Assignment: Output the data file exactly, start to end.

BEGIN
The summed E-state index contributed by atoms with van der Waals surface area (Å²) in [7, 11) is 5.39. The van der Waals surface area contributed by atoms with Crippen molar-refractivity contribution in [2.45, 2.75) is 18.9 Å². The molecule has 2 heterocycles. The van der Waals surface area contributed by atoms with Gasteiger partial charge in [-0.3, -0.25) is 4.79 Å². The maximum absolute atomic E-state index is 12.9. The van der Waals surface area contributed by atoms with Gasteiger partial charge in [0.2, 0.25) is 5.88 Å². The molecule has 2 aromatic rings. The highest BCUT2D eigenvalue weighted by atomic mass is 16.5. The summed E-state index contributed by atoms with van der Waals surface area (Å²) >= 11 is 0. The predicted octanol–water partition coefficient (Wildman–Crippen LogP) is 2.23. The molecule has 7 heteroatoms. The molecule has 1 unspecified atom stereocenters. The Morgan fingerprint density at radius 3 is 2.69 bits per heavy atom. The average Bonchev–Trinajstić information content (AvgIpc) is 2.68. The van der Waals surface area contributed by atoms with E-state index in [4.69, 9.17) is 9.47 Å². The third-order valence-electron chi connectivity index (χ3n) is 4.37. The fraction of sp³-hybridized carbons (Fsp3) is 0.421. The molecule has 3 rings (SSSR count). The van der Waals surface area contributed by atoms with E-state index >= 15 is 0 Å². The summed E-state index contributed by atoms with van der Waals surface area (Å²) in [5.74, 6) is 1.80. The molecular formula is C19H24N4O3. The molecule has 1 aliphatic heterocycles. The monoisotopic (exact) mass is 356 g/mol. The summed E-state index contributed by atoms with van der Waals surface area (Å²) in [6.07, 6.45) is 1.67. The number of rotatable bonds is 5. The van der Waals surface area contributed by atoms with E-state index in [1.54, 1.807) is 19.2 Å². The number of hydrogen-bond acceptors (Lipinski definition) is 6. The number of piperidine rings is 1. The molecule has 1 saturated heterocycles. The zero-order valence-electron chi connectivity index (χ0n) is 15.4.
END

The summed E-state index contributed by atoms with van der Waals surface area (Å²) in [7, 11) is 5.39. The van der Waals surface area contributed by atoms with Crippen molar-refractivity contribution in [2.45, 2.75) is 18.9 Å². The molecule has 2 heterocycles. The van der Waals surface area contributed by atoms with Gasteiger partial charge in [-0.3, -0.25) is 4.79 Å². The maximum absolute atomic E-state index is 12.9. The van der Waals surface area contributed by atoms with Gasteiger partial charge in [0.2, 0.25) is 5.88 Å². The molecule has 2 aromatic rings. The highest BCUT2D eigenvalue weighted by atomic mass is 16.5. The summed E-state index contributed by atoms with van der Waals surface area (Å²) >= 11 is 0. The predicted octanol–water partition coefficient (Wildman–Crippen LogP) is 2.23. The molecule has 7 heteroatoms. The molecule has 1 unspecified atom stereocenters. The Morgan fingerprint density at radius 3 is 2.69 bits per heavy atom. The average Bonchev–Trinajstić information content (AvgIpc) is 2.68. The van der Waals surface area contributed by atoms with E-state index in [4.69, 9.17) is 9.47 Å². The third-order valence-electron chi connectivity index (χ3n) is 4.37. The fraction of sp³-hybridized carbons (Fsp3) is 0.421. The molecule has 3 rings (SSSR count). The van der Waals surface area contributed by atoms with E-state index >= 15 is 0 Å². The summed E-state index contributed by atoms with van der Waals surface area (Å²) in [5.74, 6) is 1.80. The molecular formula is C19H24N4O3. The molecule has 1 aliphatic heterocycles. The monoisotopic (exact) mass is 356 g/mol. The summed E-state index contributed by atoms with van der Waals surface area (Å²) in [6.07, 6.45) is 1.67. The number of rotatable bonds is 5. The van der Waals surface area contributed by atoms with E-state index in [1.54, 1.807) is 19.2 Å². The number of hydrogen-bond acceptors (Lipinski definition) is 6. The number of piperidine rings is 1. The molecule has 1 saturated heterocycles. The zero-order valence-electron chi connectivity index (χ0n) is 15.4.